Shortly before his two-day trip to Canada, German Chancellor Olaf Scholz received support for his interest in Canadian liquid natural gas to help replace Russian gas imports from an unexpected ally: Ukraine’s state-owned gas company Naftogaz.
Kyiv is at odds with Berlin over its gas import policy: first over its deal with Moscow to build the Nord Stream 2 gas pipeline and more recently over its deal with Canada to deliver a repaired Nord Stream turbine 1 in Germany.
But the prospect of LNG deliveries to Europe from Canada, one of the world’s leading gas producers, is something Naftogaz not only supports, it is also something it is quietly working on.
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Naftogaz signed a low-profile memorandum of understanding earlier this year with Canadian energy developer Symbio Infrastructure to buy LNG in Canada. Meanwhile, Canada and Germany are discussing the construction of LNG terminals on Canada’s Atlantic coast.
Naftogaz CEO Yuriy Vitrenko told Reuters in an emailed statement that Canadian gas has many advantages.
“Canadian suppliers do not have a dominant position in the German market, do not abuse it, like Gazprom, which artificially reduces supplies, ‘corners the market’ and rips off its customers,” he said.
Still, the challenges to these proposals are considerable, German and Canadian officials point out.
Costs to transport gas from Alberta in Western Canada to the East Coast would be high. New pipelines would be needed, and the global shift away from fossil fuels means the terminal’s lifespan would be too short to be profitable unless it is converted to a hydrogen terminal when gas demand declines.
German officials this week acknowledged that Canadian LNG deliveries are, at best, a mid-term prospect and instead highlighted a hydrogen deal that Scholz is set to sign with Canadian Prime Minister Justine Trudeau. .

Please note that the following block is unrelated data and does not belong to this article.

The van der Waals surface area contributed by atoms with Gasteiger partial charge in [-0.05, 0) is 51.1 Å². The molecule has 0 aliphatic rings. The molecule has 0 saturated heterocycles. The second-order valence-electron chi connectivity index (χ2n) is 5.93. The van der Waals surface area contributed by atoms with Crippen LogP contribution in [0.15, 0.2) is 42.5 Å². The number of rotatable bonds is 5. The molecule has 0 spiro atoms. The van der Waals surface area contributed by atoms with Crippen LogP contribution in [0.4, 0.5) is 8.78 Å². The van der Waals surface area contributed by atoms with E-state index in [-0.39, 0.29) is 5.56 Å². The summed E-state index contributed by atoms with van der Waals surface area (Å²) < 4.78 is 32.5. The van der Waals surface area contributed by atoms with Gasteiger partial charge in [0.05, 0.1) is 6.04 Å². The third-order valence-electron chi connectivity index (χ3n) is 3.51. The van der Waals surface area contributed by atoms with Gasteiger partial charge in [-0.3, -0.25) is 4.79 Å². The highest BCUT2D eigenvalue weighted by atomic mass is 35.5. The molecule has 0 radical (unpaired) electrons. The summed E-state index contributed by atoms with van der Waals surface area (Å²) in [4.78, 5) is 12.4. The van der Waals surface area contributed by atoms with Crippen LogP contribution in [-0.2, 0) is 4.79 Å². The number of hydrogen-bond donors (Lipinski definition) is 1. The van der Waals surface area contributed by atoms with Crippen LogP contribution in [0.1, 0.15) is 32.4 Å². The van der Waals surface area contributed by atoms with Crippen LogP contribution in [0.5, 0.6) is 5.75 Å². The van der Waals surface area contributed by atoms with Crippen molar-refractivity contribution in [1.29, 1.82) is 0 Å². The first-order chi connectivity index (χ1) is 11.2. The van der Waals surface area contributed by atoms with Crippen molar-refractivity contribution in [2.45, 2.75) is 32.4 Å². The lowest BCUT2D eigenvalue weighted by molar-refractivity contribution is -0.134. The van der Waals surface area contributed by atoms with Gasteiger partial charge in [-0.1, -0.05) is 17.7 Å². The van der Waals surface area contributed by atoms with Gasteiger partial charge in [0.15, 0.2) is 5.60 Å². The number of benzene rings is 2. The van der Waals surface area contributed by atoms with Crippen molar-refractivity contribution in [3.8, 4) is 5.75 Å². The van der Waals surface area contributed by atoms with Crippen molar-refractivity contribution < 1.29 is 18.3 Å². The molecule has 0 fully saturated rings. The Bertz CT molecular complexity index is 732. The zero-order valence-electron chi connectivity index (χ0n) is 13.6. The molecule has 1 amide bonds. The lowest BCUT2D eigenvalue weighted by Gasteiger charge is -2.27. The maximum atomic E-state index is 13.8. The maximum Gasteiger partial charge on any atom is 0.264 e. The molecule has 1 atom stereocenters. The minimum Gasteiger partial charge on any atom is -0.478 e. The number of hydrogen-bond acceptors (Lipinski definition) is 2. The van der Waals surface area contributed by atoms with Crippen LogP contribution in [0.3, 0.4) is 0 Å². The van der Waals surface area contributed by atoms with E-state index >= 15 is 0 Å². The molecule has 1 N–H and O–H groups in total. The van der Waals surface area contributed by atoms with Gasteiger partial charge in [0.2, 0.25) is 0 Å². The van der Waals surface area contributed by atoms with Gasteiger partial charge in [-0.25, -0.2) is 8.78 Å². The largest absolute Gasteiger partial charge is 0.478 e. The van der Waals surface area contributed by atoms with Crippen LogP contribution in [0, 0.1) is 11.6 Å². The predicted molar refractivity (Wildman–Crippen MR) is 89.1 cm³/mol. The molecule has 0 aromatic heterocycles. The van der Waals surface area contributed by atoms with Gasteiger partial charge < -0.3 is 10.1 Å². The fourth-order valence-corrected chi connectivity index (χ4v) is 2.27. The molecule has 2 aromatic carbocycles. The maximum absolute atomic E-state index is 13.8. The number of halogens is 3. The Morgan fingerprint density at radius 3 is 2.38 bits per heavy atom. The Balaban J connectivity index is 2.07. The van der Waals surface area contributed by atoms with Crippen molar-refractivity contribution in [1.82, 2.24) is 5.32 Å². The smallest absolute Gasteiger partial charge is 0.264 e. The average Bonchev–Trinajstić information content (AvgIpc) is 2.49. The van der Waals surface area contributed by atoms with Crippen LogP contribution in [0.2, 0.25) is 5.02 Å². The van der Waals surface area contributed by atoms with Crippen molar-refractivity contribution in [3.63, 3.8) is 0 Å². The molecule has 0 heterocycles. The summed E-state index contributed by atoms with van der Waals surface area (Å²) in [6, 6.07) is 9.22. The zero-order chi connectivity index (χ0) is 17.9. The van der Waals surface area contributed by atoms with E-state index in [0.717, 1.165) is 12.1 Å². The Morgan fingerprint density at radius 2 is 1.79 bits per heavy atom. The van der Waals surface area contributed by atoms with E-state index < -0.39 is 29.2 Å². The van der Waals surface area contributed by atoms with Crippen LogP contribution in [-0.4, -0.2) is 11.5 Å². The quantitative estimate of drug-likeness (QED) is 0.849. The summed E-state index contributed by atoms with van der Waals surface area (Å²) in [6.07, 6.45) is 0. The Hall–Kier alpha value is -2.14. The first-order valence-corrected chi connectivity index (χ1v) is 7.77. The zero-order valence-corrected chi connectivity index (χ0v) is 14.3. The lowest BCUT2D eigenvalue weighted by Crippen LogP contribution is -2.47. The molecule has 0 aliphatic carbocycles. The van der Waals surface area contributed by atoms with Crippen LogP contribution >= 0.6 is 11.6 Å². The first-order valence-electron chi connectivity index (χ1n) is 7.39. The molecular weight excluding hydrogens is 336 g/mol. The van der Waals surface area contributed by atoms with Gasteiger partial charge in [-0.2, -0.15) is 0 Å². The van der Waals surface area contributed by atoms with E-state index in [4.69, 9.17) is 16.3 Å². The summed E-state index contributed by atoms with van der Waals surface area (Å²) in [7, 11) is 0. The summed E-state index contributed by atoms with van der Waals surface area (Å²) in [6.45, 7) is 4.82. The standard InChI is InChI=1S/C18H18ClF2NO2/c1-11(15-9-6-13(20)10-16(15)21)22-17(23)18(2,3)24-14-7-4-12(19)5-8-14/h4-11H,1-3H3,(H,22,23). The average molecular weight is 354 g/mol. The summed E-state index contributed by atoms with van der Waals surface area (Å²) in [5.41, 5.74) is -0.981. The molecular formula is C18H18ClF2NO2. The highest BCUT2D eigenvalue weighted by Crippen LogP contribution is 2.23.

Pipes from the Nord Stream 1 gas pipeline landing facilities are pictured in Lubmin, Germany, March 8, 2022. (Reuters)
Sensitive political subject
German government officials are keen not to cause more headaches for ally Trudeau after the backlash over his decision to allow delivery of a turbine for Germany’s Nord Stream gas pipeline after repairs in Canada.
Scholz and Economy Minister Robert Habeck will also meet with Quebec Premier François Legault – from a different political camp than Trudeau – due to considerable resistance to the construction of an LNG terminal and other necessary infrastructure.
Michael Link, the German government’s transatlantic coordinator, said it would make much more sense to import LNG from Canada than from autocratic governments, noting it was important for Scholz to visit provinces in the federal country.
“Canada is reliable, democratic and has the highest environmental and social standards,” he said in an interview.
Still, ultimately, even Canadian LNG deliveries to Asia from the west coast would help, he said.
“Gas exported there goes to the world market, it increases supply and puts downward pressure on prices,” he told Reuters.
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